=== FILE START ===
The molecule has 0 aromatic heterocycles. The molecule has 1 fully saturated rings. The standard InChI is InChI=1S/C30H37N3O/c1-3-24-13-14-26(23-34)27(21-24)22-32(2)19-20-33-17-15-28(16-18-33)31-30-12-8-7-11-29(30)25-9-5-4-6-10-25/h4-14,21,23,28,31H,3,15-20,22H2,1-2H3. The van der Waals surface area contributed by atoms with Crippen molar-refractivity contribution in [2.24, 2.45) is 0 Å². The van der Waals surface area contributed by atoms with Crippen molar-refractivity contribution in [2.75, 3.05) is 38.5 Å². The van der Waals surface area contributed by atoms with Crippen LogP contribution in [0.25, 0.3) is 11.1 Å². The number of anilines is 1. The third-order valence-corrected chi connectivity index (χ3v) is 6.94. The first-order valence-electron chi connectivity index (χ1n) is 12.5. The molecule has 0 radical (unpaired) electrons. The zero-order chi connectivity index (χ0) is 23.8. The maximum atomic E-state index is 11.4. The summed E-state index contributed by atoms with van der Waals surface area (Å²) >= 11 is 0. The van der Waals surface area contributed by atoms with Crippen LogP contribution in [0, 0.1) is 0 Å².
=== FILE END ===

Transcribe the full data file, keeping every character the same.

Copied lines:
The molecule has 0 aromatic heterocycles. The molecule has 1 fully saturated rings. The standard InChI is InChI=1S/C30H37N3O/c1-3-24-13-14-26(23-34)27(21-24)22-32(2)19-20-33-17-15-28(16-18-33)31-30-12-8-7-11-29(30)25-9-5-4-6-10-25/h4-14,21,23,28,31H,3,15-20,22H2,1-2H3. The van der Waals surface area contributed by atoms with Crippen molar-refractivity contribution in [2.24, 2.45) is 0 Å². The van der Waals surface area contributed by atoms with Crippen molar-refractivity contribution in [2.75, 3.05) is 38.5 Å². The van der Waals surface area contributed by atoms with Crippen LogP contribution in [0.25, 0.3) is 11.1 Å². The number of anilines is 1. The third-order valence-corrected chi connectivity index (χ3v) is 6.94. The first-order valence-electron chi connectivity index (χ1n) is 12.5. The molecule has 0 radical (unpaired) electrons. The zero-order chi connectivity index (χ0) is 23.8. The maximum atomic E-state index is 11.4. The summed E-state index contributed by atoms with van der Waals surface area (Å²) >= 11 is 0. The van der Waals surface area contributed by atoms with Crippen LogP contribution in [0, 0.1) is 0 Å².